- Software name: appdown
- Software type: Microsoft Framwork
- size: 425MB
being frank! Pouchot, I. 76.
V1 to have been superfluous, consisting of velvets, silks, and other useless and costly articles, sold to the King at enormous prices as necessaries of the expedition.  The weight of the task fell on the Canadians, who worked with cheerful hardihood, and did their part to admiration. Marin, commander of the expedition, a gruff, choleric old man of sixty-three, but full of force and capacity, spared himself so little that he was struck down with dysentery, and, refusing to be sent home to Montreal, was before long in a dying state. His place was taken by Pan, of whose private character there is little good to be said, but whose conduct as an officer was such that Duquesne calls him a prodigy of talents, resources, and zeal.  The subalterns deserve no such praise. They disliked the service, and made no secret of their discontent. Rumors of it filled Montreal; and Duquesne wrote to Marin: "I am surprised that you have not told me of this change. Take note of the sullen and discouraged faces about you. This sort are worse than useless. Rid yourself of them at once; send them to Montreal, that I may make an example of them."  Pan wrote at the end of September that Marin was in extremity; and the Governor, disturbed and alarmed, for he knew the value of the sturdy old officer, looked anxiously for a successor. He chose another 130 veteran, Legardeur de Saint-Pierre, who had just returned from a journey of exploration towards the Rocky Mountains,  and whom Duquesne now ordered to the Ohio. Diary of Sylvanus Davis, prisoner in Quebec, in Mass. Hist. Coll. 3, I. 101. There is a difference of ten days in the French and English dates, the New Style having been adopted by the former and not by the latter.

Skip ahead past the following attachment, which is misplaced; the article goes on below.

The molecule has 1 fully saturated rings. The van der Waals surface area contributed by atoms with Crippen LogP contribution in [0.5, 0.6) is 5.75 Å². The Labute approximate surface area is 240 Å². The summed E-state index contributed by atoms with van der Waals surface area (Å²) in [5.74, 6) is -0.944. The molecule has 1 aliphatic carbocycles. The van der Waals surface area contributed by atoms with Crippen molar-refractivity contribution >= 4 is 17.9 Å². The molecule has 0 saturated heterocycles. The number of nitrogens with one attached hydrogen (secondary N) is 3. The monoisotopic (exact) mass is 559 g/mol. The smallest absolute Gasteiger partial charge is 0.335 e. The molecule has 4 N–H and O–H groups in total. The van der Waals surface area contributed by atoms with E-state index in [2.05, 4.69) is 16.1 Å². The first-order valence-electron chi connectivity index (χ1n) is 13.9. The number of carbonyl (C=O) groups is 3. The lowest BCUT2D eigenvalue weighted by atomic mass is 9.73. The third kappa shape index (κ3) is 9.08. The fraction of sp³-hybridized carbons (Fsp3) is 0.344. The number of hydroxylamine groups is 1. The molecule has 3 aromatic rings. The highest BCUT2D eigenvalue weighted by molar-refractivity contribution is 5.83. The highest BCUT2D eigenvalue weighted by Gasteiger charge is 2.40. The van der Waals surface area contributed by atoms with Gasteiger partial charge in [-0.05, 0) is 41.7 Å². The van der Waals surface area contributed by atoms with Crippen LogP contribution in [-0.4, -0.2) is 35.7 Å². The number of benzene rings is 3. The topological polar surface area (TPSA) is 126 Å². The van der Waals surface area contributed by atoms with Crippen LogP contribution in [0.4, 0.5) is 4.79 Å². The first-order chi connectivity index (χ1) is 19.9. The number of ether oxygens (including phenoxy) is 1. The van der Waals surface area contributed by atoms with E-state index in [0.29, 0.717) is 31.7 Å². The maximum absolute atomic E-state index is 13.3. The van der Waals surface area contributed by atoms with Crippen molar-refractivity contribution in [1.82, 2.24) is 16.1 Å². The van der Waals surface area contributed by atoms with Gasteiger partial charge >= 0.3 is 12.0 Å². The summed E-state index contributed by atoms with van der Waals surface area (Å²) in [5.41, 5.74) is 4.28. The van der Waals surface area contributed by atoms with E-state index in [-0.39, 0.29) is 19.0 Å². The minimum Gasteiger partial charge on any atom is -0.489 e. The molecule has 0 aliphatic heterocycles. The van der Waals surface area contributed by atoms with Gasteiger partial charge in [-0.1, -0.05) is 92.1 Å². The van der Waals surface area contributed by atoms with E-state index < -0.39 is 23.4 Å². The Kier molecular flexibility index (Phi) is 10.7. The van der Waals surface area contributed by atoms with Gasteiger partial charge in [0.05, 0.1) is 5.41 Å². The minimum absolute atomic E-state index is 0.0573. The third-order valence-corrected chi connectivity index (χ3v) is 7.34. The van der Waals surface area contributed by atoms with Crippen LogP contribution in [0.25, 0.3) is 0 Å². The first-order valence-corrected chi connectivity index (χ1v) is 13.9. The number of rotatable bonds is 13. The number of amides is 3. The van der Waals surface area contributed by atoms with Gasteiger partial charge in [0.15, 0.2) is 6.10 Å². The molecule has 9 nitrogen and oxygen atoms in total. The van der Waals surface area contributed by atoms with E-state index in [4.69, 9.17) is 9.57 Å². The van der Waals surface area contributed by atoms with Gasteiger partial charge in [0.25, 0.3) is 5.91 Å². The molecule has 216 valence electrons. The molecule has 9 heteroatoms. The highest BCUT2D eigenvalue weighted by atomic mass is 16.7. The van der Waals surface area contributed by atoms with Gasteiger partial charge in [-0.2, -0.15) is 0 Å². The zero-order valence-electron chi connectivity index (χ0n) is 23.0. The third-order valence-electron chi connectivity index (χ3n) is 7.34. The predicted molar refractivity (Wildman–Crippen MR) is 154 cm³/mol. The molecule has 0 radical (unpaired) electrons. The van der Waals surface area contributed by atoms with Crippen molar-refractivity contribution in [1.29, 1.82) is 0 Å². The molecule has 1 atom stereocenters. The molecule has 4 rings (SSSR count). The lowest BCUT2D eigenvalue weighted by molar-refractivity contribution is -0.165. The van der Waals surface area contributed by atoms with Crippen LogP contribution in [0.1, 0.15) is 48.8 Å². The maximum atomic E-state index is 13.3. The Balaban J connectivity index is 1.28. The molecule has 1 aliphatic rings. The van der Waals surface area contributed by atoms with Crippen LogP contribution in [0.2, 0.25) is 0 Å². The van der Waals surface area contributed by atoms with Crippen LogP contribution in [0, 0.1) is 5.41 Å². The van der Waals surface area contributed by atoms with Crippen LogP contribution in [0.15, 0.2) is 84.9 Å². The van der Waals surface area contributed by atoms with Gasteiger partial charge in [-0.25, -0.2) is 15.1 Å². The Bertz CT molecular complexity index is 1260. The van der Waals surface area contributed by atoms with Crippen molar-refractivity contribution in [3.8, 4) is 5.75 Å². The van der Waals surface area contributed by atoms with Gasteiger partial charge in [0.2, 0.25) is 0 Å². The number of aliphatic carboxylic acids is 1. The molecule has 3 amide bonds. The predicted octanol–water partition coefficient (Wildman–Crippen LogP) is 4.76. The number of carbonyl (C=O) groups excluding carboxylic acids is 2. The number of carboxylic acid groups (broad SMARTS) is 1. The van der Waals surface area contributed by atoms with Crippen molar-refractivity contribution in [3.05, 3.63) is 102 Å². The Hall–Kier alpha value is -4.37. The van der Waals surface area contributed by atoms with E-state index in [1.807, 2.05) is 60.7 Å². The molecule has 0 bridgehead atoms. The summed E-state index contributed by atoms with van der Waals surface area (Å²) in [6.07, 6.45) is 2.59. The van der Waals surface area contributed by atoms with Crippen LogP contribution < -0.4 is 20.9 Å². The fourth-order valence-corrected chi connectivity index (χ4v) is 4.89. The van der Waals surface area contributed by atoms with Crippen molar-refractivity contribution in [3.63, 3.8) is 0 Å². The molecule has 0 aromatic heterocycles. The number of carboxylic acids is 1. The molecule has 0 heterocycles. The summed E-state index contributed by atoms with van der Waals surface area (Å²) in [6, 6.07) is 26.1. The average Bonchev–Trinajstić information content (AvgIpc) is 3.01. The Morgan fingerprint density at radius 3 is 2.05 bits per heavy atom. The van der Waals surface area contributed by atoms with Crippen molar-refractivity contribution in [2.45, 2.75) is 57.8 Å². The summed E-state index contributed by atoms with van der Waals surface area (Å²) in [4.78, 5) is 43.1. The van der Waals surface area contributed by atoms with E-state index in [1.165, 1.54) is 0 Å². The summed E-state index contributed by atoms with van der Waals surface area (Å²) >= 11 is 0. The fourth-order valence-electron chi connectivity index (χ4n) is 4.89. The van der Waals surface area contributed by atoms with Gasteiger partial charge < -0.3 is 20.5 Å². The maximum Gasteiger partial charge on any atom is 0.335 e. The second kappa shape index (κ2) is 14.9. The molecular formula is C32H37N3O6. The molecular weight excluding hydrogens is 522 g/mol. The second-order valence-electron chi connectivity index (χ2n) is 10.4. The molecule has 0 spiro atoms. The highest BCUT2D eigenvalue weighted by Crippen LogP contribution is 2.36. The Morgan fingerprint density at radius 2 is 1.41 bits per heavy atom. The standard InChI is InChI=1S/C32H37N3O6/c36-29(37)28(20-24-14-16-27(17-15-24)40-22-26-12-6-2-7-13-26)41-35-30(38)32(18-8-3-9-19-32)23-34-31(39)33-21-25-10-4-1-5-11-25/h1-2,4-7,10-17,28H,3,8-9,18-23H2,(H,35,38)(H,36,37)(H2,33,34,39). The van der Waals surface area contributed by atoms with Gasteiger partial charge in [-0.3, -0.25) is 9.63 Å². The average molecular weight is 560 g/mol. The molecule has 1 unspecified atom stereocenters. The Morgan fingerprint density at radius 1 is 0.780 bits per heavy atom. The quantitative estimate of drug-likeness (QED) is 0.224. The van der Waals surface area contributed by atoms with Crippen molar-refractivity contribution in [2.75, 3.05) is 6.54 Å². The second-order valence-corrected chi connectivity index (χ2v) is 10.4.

Journal of Major Walley, in Hutchinson, Hist. Mass., I. 470.next to spend the summer at Lock Willow Farm.
In view of which agreement, he adds that he defers sending the ladies to the English camp.
V1 papers from the archives of Paris, memorials, reports, and secret correspondence, relating to the same matters. With the help of these and some collateral lights, it is not difficult to make a correct diagnosis of the political disease that ravaged this miserable country. Of a multitude of proofs, only a few can be given here; but these will suffice.As the sun rose above the eastern mountains the French camp was all astir. The column of Lvis, with Indians to lead the way, moved through the forest towards the fort, and Montcalm followed with the main body; then the artillery boats rounded the point that had hid them from the sight of the English, saluting them as they did so with musketry and cannon; while a host of savages put out upon the lake, ranged their canoes abreast in a line from shore to shore, and advanced slowly, with measured paddle-strokes and yells of defiance.
on Sundays, and even that was regular. In all the eighteen yearsused to be across the road where they obstructed the view, but a kind